BACK TO OUR FUTURE by David Sirota

BACK TO OUR FUTURE

How the 1980s Explain the World We Live in Now--Our Culture, Our Politics, Our Everything

KIRKUS REVIEW

A time capsule of 1980s media memorabilia and its relevance to contemporary society.

Born in 1975 and a proud child of the ’80s, In These Times senior editor and nationally syndicated newspaper columnist Sirota (The Uprising: An Unauthorized Tour of the Populist Revolt Scaring Wall Street and Washington, 2008, etc.) ponders what it means when America has suddenly started “speaking the ancient 1980s dialect of my youth.” Growing up with two brothers, the author recalls all three emphatically employing the vernacular and lexicon of their “eighties religion” to maximum effect. Sirota’s mildly cathartic, socially significant revival posits that as the children of the ’80s reach middle age, the mindset of that era will resurface. His proof begins at “the altar of Michael J. Fox”—specifically, his character Alex Keaton on Family Ties. The author cleverly parallels President Obama’s confidence to the popularity of Michael Jordan, adding that many Republicans believe Obama to be the modern-day Jimmy Carter. The scope of the author’s period knowledge is indisputable, and he parlays his experience as a Democratic strategist into politically charged discussions about the anti-governmental preaching on The A-Team, Ronald Reagan’s questionable approach to Vietnam veterans and the bulletproof vigor of movies like Rambo, Red Dawn and Top Gun. While applauding the morale-boosting heft of Nike’s 1988 “Just Do It” campaign, Sirota evenhandedly criticizes today’s reality-TV–obsessed, attention-starved Facebook generation for its self-centeredness as something “the 1980s did to us, and what the 1980s mentally makes us want to be.” Footnotes accompany the author’s consistently effervescent text, underscoring his contention that everything from The Dukes of Hazzard to Thirtysomething has made a significant impact on contemporary society. Maybe most important is Sirota’s chapters on the impact The Cosby Show and others like it had on ’80s black America and, now, on Obama’s “postracial” image.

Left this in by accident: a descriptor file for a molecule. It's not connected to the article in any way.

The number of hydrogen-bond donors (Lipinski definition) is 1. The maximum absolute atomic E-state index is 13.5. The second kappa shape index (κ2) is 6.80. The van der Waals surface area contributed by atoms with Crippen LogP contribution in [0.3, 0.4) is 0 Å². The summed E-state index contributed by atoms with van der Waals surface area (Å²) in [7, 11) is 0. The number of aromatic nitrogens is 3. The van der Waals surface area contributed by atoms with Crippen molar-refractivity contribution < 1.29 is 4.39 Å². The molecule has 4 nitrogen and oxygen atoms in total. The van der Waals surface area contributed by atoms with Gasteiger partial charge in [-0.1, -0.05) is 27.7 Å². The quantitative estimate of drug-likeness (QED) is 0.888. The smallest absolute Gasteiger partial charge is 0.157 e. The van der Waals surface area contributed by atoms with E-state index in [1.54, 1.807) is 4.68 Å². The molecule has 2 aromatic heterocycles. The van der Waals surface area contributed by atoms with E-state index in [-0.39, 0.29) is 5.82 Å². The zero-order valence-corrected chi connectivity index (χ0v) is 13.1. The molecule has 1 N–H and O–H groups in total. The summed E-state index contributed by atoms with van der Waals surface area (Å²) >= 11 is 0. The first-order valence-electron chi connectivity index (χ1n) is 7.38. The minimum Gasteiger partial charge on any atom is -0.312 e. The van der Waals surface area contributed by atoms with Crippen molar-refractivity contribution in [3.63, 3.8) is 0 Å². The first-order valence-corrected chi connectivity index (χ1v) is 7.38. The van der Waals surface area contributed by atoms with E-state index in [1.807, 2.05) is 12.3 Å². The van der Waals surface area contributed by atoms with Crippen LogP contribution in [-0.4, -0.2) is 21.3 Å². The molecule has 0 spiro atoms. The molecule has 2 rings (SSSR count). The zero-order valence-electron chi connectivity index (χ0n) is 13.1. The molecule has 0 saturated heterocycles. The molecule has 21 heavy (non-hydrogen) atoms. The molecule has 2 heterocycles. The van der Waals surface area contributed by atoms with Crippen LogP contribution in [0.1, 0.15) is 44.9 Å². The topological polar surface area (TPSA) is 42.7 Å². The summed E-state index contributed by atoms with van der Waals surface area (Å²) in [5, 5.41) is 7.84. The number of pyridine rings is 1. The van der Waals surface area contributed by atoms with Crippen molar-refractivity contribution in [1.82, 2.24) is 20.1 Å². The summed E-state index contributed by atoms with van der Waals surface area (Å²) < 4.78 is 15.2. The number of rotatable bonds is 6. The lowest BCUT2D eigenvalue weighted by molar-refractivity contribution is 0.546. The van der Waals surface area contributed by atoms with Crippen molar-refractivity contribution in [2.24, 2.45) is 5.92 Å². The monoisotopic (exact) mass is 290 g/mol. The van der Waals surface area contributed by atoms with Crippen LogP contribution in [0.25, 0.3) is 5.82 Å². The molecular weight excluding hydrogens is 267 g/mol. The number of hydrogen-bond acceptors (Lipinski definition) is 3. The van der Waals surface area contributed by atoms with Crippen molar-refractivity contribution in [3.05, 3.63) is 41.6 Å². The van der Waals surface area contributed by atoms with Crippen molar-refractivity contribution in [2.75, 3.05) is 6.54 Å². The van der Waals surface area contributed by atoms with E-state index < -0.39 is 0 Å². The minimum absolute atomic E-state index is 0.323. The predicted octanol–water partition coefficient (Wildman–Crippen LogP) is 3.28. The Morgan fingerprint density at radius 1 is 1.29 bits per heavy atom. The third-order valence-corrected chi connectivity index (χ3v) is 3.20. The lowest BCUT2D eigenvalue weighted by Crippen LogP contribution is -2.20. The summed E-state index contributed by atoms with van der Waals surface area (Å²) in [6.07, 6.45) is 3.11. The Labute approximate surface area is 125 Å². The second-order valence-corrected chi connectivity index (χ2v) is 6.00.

A sharp, dizzying history lesson that packs a punch.

Pub Date: March 15th, 2011
ISBN: 978-0-345-51878-1
Page count: 304pp
Publisher: Ballantine
Review Posted Online:
Kirkus Reviews Issue: Feb. 1st, 2011




SIMILAR BOOKS SUGGESTED BY OUR CRITICS:

NonfictionTHE KENNEDY CHRONICLES by Kennedy
by Kennedy
IndieAMONG US WOMEN by Joan Lerner
by Joan Lerner
NonfictionI WANT MY MTV by Craig Marks
by Craig Marks